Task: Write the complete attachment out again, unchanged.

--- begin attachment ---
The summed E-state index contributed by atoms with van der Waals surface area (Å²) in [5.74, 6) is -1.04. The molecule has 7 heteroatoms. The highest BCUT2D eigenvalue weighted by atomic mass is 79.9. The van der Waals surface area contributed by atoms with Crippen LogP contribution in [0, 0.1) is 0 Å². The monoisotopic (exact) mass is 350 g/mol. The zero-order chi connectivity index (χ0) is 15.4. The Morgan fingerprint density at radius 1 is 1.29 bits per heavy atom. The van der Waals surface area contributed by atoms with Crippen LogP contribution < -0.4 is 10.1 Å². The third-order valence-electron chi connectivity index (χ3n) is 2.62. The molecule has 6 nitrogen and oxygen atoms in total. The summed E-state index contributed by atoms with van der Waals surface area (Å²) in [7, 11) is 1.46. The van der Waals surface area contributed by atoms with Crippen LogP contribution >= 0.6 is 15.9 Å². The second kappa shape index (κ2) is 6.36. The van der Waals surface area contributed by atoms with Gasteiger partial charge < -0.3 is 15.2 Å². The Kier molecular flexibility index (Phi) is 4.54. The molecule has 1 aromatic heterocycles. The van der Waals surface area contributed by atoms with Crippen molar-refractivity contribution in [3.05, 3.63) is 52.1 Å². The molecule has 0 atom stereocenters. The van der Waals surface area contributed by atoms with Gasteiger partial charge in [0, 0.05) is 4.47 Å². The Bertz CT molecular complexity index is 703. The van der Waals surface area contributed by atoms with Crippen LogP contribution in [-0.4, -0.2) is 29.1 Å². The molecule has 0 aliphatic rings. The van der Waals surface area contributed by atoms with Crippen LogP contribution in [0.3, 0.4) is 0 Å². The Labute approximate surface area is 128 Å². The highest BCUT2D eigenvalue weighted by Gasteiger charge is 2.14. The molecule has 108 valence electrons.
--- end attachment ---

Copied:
The summed E-state index contributed by atoms with van der Waals surface area (Å²) in [5.74, 6) is -1.04. The molecule has 7 heteroatoms. The highest BCUT2D eigenvalue weighted by atomic mass is 79.9. The van der Waals surface area contributed by atoms with Crippen LogP contribution in [0, 0.1) is 0 Å². The monoisotopic (exact) mass is 350 g/mol. The zero-order chi connectivity index (χ0) is 15.4. The Morgan fingerprint density at radius 1 is 1.29 bits per heavy atom. The van der Waals surface area contributed by atoms with Crippen LogP contribution < -0.4 is 10.1 Å². The third-order valence-electron chi connectivity index (χ3n) is 2.62. The molecule has 6 nitrogen and oxygen atoms in total. The summed E-state index contributed by atoms with van der Waals surface area (Å²) in [7, 11) is 1.46. The van der Waals surface area contributed by atoms with Crippen LogP contribution >= 0.6 is 15.9 Å². The second kappa shape index (κ2) is 6.36. The van der Waals surface area contributed by atoms with Gasteiger partial charge < -0.3 is 15.2 Å². The Kier molecular flexibility index (Phi) is 4.54. The molecule has 1 aromatic heterocycles. The van der Waals surface area contributed by atoms with Crippen molar-refractivity contribution in [3.05, 3.63) is 52.1 Å². The molecule has 0 atom stereocenters. The van der Waals surface area contributed by atoms with Gasteiger partial charge in [0, 0.05) is 4.47 Å². The Bertz CT molecular complexity index is 703. The van der Waals surface area contributed by atoms with Crippen LogP contribution in [-0.4, -0.2) is 29.1 Å². The molecule has 0 aliphatic rings. The van der Waals surface area contributed by atoms with Crippen LogP contribution in [0.3, 0.4) is 0 Å². The Labute approximate surface area is 128 Å². The highest BCUT2D eigenvalue weighted by Gasteiger charge is 2.14. The molecule has 108 valence electrons.